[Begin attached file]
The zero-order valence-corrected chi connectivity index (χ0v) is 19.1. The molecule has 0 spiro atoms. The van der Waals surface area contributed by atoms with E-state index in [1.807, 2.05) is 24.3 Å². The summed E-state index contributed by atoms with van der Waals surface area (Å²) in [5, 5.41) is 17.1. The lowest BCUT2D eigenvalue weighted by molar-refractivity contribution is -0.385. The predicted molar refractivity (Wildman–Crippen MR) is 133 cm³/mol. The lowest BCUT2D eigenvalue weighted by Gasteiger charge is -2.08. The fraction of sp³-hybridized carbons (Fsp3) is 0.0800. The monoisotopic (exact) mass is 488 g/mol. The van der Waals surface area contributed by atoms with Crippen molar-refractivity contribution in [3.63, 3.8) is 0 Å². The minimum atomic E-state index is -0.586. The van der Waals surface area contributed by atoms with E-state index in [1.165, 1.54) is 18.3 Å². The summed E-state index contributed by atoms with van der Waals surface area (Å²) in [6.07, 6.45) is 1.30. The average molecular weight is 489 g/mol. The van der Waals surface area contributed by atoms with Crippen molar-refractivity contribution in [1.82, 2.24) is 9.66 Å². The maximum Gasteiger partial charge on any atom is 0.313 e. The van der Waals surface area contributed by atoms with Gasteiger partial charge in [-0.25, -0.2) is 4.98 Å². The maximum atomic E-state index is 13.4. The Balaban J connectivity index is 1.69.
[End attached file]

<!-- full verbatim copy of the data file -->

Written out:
The zero-order valence-corrected chi connectivity index (χ0v) is 19.1. The molecule has 0 spiro atoms. The van der Waals surface area contributed by atoms with E-state index in [1.807, 2.05) is 24.3 Å². The summed E-state index contributed by atoms with van der Waals surface area (Å²) in [5, 5.41) is 17.1. The lowest BCUT2D eigenvalue weighted by molar-refractivity contribution is -0.385. The predicted molar refractivity (Wildman–Crippen MR) is 133 cm³/mol. The lowest BCUT2D eigenvalue weighted by Gasteiger charge is -2.08. The fraction of sp³-hybridized carbons (Fsp3) is 0.0800. The monoisotopic (exact) mass is 488 g/mol. The van der Waals surface area contributed by atoms with Crippen molar-refractivity contribution in [3.63, 3.8) is 0 Å². The minimum atomic E-state index is -0.586. The van der Waals surface area contributed by atoms with E-state index in [1.165, 1.54) is 18.3 Å². The summed E-state index contributed by atoms with van der Waals surface area (Å²) in [6.07, 6.45) is 1.30. The average molecular weight is 489 g/mol. The van der Waals surface area contributed by atoms with Crippen molar-refractivity contribution in [1.82, 2.24) is 9.66 Å². The maximum Gasteiger partial charge on any atom is 0.313 e. The van der Waals surface area contributed by atoms with Gasteiger partial charge in [-0.25, -0.2) is 4.98 Å². The maximum atomic E-state index is 13.4. The Balaban J connectivity index is 1.69.